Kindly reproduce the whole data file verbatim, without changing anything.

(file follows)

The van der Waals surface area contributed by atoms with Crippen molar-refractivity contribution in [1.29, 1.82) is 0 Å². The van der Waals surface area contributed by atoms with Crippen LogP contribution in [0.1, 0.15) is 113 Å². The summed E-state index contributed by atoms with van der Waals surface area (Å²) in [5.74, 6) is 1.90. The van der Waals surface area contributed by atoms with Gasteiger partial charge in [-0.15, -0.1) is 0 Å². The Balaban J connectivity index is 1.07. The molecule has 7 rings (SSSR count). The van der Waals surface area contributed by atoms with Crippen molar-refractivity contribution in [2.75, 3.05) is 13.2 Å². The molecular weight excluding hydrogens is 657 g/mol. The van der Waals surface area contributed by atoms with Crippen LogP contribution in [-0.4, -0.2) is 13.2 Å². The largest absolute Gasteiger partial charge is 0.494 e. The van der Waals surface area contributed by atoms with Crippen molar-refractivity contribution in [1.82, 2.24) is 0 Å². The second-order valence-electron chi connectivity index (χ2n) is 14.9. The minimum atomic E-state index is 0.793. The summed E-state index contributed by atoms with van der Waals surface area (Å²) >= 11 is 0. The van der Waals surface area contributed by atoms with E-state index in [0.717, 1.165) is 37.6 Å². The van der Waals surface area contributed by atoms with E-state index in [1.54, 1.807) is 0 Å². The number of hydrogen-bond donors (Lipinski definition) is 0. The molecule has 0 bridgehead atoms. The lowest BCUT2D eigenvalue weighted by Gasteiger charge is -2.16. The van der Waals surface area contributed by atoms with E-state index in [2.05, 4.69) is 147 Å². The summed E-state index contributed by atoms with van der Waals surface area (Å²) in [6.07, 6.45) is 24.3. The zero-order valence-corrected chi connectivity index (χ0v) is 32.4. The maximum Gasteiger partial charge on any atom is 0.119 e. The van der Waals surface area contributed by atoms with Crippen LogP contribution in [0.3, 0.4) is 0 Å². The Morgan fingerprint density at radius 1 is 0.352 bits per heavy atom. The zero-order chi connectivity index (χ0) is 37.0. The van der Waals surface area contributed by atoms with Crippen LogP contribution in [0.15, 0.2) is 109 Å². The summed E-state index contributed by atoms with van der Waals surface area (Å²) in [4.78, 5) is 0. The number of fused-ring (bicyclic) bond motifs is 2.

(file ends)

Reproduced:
The van der Waals surface area contributed by atoms with Crippen molar-refractivity contribution in [1.29, 1.82) is 0 Å². The van der Waals surface area contributed by atoms with Crippen LogP contribution in [0.1, 0.15) is 113 Å². The summed E-state index contributed by atoms with van der Waals surface area (Å²) in [5.74, 6) is 1.90. The van der Waals surface area contributed by atoms with Gasteiger partial charge in [-0.15, -0.1) is 0 Å². The Balaban J connectivity index is 1.07. The molecule has 7 rings (SSSR count). The van der Waals surface area contributed by atoms with Crippen molar-refractivity contribution in [2.75, 3.05) is 13.2 Å². The molecular weight excluding hydrogens is 657 g/mol. The van der Waals surface area contributed by atoms with Crippen LogP contribution in [-0.4, -0.2) is 13.2 Å². The largest absolute Gasteiger partial charge is 0.494 e. The van der Waals surface area contributed by atoms with Crippen molar-refractivity contribution in [1.82, 2.24) is 0 Å². The second-order valence-electron chi connectivity index (χ2n) is 14.9. The minimum atomic E-state index is 0.793. The summed E-state index contributed by atoms with van der Waals surface area (Å²) >= 11 is 0. The van der Waals surface area contributed by atoms with E-state index in [0.717, 1.165) is 37.6 Å². The van der Waals surface area contributed by atoms with E-state index in [1.54, 1.807) is 0 Å². The number of hydrogen-bond donors (Lipinski definition) is 0. The molecule has 0 bridgehead atoms. The lowest BCUT2D eigenvalue weighted by Gasteiger charge is -2.16. The van der Waals surface area contributed by atoms with E-state index in [2.05, 4.69) is 147 Å². The summed E-state index contributed by atoms with van der Waals surface area (Å²) in [6.07, 6.45) is 24.3. The zero-order valence-corrected chi connectivity index (χ0v) is 32.4. The maximum Gasteiger partial charge on any atom is 0.119 e. The van der Waals surface area contributed by atoms with Crippen LogP contribution in [0.3, 0.4) is 0 Å². The Morgan fingerprint density at radius 1 is 0.352 bits per heavy atom. The zero-order chi connectivity index (χ0) is 37.0. The van der Waals surface area contributed by atoms with Crippen LogP contribution in [0.15, 0.2) is 109 Å². The summed E-state index contributed by atoms with van der Waals surface area (Å²) in [4.78, 5) is 0. The number of fused-ring (bicyclic) bond motifs is 2.